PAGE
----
Who Needs Rules? The Impact of Deregulation in Traditional Public Schools
Kylie Anglin

About the research


NAEd/Spencer Dissertation Fellowship

Award Year



University of Virginia

Primary Discipline

Traditional public schools in the United States must comply with a variety of regulations on educational inputs like teacher certification, maximum class sizes, and restrictions on staff contracts. Absent regulations, policymakers fear that troubled districts would make inappropriate decisions, but it is also possible that strict regulations hinder schools from adapting inputs to their unique contexts and from optimizing their ability to educate students. In this dissertation, I test the salience of these two hypotheses within the context of a widespread deregulation effort in Texas. This policy change allows traditional public school districts to claim District of Innovation status and opt out of regulations not related to health, safety, and civil rights. Districts have responded enthusiastically; today, the majority of Texas school districts are Districts of Innovation and free to opt out of regulations. This widespread response provides an opportunity to explore heterogenous responses to regulatory freedom and the impact of regulatory freedom on school operations and student outcomes. To this end, I merge a scraped dataset of regulatory exemptions with administrative data and capitalize on variation in implementation dates by conducting a generalized difference-in-difference analysis. I estimate the impact of regulatory flexibility on teacher characteristics, class sizes, and student achievement. This is the first study to explore the impact of regulatory freedom on a near state-wide population of traditional public schools. Findings will have broad implications for the kinds of statutes legislatures should prioritize and whether education regulations may be better tailored to local needs.
About Kylie Anglin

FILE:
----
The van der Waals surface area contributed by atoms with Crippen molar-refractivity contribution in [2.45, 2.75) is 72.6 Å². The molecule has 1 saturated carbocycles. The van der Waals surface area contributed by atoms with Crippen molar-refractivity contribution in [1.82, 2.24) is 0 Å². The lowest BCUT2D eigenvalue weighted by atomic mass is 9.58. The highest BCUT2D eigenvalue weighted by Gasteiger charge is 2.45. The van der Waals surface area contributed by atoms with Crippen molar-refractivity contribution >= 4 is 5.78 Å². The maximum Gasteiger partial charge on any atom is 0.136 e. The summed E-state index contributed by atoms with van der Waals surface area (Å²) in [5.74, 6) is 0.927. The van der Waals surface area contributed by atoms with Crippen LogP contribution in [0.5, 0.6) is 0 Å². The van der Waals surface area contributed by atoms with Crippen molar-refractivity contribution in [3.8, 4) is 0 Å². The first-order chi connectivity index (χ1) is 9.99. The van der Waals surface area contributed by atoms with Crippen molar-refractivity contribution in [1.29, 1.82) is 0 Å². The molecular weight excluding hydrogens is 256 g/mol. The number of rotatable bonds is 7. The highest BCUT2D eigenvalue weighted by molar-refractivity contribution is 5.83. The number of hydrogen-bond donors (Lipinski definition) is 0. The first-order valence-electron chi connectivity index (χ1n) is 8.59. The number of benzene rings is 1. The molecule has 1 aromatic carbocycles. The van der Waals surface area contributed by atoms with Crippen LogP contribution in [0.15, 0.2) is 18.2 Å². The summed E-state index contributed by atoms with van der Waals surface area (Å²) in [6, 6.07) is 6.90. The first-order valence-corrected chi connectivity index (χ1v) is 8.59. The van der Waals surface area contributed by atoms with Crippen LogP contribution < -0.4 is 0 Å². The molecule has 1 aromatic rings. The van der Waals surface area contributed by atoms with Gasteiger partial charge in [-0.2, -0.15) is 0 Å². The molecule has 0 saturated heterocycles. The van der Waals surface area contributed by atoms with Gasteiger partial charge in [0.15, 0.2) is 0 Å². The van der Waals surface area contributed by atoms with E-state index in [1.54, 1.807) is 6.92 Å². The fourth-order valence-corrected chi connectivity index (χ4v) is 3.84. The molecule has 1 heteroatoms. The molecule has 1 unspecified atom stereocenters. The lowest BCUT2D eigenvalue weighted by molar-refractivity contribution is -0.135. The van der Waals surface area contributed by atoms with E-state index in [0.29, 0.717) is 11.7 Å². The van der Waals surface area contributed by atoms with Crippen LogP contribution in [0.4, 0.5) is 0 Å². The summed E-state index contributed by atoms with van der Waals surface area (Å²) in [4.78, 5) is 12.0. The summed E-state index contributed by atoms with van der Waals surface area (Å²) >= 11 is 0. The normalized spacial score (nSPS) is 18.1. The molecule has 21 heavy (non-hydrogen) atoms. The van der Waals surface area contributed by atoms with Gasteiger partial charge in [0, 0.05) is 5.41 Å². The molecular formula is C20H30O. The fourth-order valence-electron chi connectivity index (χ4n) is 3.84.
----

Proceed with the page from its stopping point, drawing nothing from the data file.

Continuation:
Kylie L. Anglin is a Ph.D. student in Education Policy at the University of Virginia. Her research focuses on developing and using data science approaches to examine variations in policy and intervention implementation, as well as the impact of intervention heterogeneity on student outcomes. In an article published in the Journal of Research on Educational Effectiveness, she proposed a framework for using web scraping and natural language processing techniques to collect data on district responses to state policies from online policy documents. In that article, Kylie illustrates this framework in the context of statewide education deregulation under the Texas District of Innovation statute. In her dissertation, she builds on her descriptive work surrounding the District of Innovation statute to evaluate the impact of the policy, and heterogeneous district responses, on student outcomes. Kylie is also developing methods for using natural language processing techniques to assess treatment fidelity and replicability in intervention evaluations that take place in educational settings. She has published on methods related to causal inference, replication, and open science in Evaluation Review, Oxford Bibliography in Education, and Zeitschrift für Psychologie, and she is a regular presenter at APPAM, AEFP, and SREE. Prior to coming to University of Virginia, Kylie earned a B.A. in Political Science from Southwestern University, a Post-Baccalaureate in Mathematics from Northwestern University, and a Masters in Public Policy from the University of Virginia. Kylie has worked as a 7th grade English teacher and as an evaluator for an after-school program.

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